measureable objectives and policy priorities for the NS in accordance with the findings of the preparatory
phase and the circumstances of the country.
These objectives and policy priorities should preferably involve the design of a tailored roadmap of
short-term and intermediate outputs, as well as anticipated longer-term outcomes and the setting of
quantitative16 and possibly qualitative targets for the overall NS and relevant policy priorities.
The roadmap should also contain a time schedule for the achievement of these objectives and
relevant policy priorities.
Depending on national circumstances, policy priorities can include increased access to, and use of,
appropriate financial services17, more suitable saving and investment18, reduced indebtedness and more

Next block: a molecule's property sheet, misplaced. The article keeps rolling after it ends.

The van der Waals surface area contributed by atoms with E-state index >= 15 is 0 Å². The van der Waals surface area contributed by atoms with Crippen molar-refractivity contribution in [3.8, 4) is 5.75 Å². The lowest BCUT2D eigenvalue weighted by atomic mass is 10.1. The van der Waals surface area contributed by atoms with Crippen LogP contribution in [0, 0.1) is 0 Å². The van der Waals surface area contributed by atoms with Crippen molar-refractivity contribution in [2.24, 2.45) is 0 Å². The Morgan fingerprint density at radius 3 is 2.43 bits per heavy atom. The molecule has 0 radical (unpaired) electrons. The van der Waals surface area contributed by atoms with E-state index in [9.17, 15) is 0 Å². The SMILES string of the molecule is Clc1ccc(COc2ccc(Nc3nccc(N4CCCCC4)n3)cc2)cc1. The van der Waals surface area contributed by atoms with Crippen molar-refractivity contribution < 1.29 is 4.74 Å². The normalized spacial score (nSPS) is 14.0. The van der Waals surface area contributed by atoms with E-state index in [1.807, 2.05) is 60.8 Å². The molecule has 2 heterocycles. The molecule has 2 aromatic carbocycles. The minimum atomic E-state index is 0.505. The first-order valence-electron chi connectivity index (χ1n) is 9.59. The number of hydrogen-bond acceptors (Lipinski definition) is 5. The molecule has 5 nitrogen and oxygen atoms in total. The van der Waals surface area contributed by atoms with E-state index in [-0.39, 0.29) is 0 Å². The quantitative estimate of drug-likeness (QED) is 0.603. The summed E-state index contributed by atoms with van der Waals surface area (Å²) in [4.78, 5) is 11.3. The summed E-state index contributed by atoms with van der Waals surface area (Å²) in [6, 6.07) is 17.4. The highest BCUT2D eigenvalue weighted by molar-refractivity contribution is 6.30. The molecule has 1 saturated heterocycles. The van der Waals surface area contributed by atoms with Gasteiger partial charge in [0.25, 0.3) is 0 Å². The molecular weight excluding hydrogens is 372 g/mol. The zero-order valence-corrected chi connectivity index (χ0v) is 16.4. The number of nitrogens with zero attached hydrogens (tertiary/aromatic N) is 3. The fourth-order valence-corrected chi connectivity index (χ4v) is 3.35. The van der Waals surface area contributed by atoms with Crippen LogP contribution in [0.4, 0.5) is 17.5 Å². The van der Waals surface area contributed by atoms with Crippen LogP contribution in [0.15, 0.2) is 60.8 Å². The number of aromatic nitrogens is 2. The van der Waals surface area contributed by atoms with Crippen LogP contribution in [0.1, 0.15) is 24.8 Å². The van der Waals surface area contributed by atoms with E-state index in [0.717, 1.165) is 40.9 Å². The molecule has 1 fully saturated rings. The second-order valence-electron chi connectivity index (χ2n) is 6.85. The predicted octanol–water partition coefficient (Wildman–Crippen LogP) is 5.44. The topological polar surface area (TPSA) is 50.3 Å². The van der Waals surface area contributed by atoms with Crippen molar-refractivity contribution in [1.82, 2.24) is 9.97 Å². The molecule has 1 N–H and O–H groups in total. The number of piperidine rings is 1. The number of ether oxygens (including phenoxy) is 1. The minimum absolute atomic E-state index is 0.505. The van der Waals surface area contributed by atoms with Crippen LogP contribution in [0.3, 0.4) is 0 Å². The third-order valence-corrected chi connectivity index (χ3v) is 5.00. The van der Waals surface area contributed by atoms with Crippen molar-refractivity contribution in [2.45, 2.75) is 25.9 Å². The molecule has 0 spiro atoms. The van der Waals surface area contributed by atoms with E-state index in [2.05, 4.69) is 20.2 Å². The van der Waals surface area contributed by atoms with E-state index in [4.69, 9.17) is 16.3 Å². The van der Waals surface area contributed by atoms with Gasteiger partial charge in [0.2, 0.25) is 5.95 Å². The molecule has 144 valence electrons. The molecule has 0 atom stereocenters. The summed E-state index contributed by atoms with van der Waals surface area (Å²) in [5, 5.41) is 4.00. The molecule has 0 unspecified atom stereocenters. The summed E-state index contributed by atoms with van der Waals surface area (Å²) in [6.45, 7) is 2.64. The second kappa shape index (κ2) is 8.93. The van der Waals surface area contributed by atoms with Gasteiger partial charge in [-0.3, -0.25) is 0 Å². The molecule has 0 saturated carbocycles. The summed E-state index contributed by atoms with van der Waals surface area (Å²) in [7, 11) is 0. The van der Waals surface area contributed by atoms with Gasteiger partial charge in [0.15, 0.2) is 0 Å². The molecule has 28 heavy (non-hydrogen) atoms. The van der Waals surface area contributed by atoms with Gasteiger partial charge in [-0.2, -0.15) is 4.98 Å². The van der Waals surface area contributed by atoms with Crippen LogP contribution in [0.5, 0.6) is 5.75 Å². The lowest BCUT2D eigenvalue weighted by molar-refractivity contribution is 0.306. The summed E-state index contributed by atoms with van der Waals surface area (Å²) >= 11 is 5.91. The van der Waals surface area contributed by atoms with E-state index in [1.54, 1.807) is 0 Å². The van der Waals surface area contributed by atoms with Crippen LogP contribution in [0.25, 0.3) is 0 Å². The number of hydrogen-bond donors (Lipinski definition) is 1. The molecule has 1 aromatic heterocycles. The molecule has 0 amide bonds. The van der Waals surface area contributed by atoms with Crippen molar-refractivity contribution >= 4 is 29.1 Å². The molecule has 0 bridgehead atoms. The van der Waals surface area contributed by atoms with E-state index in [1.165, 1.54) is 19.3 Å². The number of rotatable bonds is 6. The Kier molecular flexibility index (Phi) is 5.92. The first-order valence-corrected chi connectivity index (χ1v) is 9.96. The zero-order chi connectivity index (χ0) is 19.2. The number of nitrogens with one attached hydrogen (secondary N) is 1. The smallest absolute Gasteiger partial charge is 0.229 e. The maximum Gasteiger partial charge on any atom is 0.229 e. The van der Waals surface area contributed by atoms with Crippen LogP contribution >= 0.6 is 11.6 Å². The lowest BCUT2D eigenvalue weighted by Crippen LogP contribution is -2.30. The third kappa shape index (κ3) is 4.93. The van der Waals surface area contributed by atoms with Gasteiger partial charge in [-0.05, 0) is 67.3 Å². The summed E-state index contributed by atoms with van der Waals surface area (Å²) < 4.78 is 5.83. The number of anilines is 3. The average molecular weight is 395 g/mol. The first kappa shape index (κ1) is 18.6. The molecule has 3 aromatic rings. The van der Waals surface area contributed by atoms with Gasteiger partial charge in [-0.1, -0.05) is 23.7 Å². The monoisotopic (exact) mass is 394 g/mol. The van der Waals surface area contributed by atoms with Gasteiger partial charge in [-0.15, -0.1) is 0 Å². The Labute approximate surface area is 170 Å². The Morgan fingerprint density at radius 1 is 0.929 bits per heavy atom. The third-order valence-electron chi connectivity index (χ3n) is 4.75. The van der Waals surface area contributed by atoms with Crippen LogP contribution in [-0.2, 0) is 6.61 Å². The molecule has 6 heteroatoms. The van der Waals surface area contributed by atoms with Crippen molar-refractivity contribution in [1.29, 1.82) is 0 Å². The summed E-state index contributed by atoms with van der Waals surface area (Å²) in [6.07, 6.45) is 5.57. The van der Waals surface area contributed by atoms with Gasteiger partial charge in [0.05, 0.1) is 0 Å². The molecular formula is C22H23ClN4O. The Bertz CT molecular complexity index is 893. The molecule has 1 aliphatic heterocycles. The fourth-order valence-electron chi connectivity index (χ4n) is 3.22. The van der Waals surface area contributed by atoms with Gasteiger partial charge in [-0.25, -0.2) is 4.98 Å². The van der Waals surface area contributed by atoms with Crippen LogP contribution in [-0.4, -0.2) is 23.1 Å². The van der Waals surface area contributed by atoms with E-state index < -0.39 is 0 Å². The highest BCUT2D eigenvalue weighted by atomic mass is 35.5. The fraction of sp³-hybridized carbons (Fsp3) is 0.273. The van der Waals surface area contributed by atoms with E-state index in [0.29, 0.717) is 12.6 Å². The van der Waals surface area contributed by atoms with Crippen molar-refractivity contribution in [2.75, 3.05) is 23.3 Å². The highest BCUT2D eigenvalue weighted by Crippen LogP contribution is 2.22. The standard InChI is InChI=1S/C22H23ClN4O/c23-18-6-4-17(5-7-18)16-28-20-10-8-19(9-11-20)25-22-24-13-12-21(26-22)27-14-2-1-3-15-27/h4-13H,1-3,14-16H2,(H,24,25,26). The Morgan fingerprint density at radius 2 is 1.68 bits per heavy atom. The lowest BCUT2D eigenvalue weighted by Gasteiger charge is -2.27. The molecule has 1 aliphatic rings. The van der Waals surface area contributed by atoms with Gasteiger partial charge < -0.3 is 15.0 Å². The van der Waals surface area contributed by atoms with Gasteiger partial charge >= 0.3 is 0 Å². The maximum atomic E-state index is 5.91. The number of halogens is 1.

Where appropriate, more detailed OECD/INFE Recommendations on Principles, Guidelines and Good Practices
as well as other relevant international work are referred to in the following subsections in order to provide
particular guidance on specific contents of the NS Roadmap. Such guidance should be implemented taking into
account countries’ specific circumstances.
Depending on policy priorities, these could include the level of financial access, indebtedness, saving - in
particular for retirement- quality of investments, level of fraud, number and nature of consumers’ claims, etc.
For Good Practices and more detailed information and guidance see notably the work of the Global Partnership
for Financial Inclusion and the INFE subgroup on the role of financial education in financial inclusion.